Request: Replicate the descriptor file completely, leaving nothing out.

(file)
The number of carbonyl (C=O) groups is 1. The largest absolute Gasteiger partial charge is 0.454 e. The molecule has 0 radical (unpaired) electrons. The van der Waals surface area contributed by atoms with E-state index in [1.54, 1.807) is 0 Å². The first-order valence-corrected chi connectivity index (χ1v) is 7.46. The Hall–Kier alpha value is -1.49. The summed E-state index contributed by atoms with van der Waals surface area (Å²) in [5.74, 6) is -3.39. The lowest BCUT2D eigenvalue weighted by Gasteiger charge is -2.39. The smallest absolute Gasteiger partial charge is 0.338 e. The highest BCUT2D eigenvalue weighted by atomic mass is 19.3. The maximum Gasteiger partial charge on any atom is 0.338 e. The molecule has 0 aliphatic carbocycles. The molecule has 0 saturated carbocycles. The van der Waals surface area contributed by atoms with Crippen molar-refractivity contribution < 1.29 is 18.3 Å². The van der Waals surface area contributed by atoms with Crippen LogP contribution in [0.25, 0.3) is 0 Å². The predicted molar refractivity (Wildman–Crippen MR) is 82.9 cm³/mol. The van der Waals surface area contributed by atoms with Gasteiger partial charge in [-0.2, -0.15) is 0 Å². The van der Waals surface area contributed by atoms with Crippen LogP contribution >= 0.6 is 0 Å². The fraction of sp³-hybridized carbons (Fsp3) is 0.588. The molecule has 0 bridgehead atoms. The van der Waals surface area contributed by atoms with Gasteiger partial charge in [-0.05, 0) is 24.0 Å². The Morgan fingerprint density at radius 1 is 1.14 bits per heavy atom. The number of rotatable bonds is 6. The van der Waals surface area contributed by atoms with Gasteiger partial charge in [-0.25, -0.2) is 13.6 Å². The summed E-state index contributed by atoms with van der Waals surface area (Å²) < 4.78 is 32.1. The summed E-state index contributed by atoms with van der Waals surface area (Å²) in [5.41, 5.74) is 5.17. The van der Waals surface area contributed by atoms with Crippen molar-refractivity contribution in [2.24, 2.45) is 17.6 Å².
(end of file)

The number of carbonyl (C=O) groups is 1. The largest absolute Gasteiger partial charge is 0.454 e. The molecule has 0 radical (unpaired) electrons. The van der Waals surface area contributed by atoms with E-state index in [1.54, 1.807) is 0 Å². The first-order valence-corrected chi connectivity index (χ1v) is 7.46. The Hall–Kier alpha value is -1.49. The summed E-state index contributed by atoms with van der Waals surface area (Å²) in [5.74, 6) is -3.39. The lowest BCUT2D eigenvalue weighted by Gasteiger charge is -2.39. The smallest absolute Gasteiger partial charge is 0.338 e. The highest BCUT2D eigenvalue weighted by atomic mass is 19.3. The maximum Gasteiger partial charge on any atom is 0.338 e. The molecule has 0 aliphatic carbocycles. The molecule has 0 saturated carbocycles. The van der Waals surface area contributed by atoms with Crippen molar-refractivity contribution < 1.29 is 18.3 Å². The van der Waals surface area contributed by atoms with Crippen LogP contribution in [0.25, 0.3) is 0 Å². The predicted molar refractivity (Wildman–Crippen MR) is 82.9 cm³/mol. The van der Waals surface area contributed by atoms with Gasteiger partial charge in [-0.2, -0.15) is 0 Å². The van der Waals surface area contributed by atoms with Crippen LogP contribution >= 0.6 is 0 Å². The fraction of sp³-hybridized carbons (Fsp3) is 0.588. The molecule has 0 bridgehead atoms. The van der Waals surface area contributed by atoms with Gasteiger partial charge in [-0.05, 0) is 24.0 Å². The Morgan fingerprint density at radius 1 is 1.14 bits per heavy atom. The number of rotatable bonds is 6. The van der Waals surface area contributed by atoms with Gasteiger partial charge in [-0.25, -0.2) is 13.6 Å². The summed E-state index contributed by atoms with van der Waals surface area (Å²) < 4.78 is 32.1. The summed E-state index contributed by atoms with van der Waals surface area (Å²) in [5.41, 5.74) is 5.17. The van der Waals surface area contributed by atoms with Crippen molar-refractivity contribution in [2.24, 2.45) is 17.6 Å².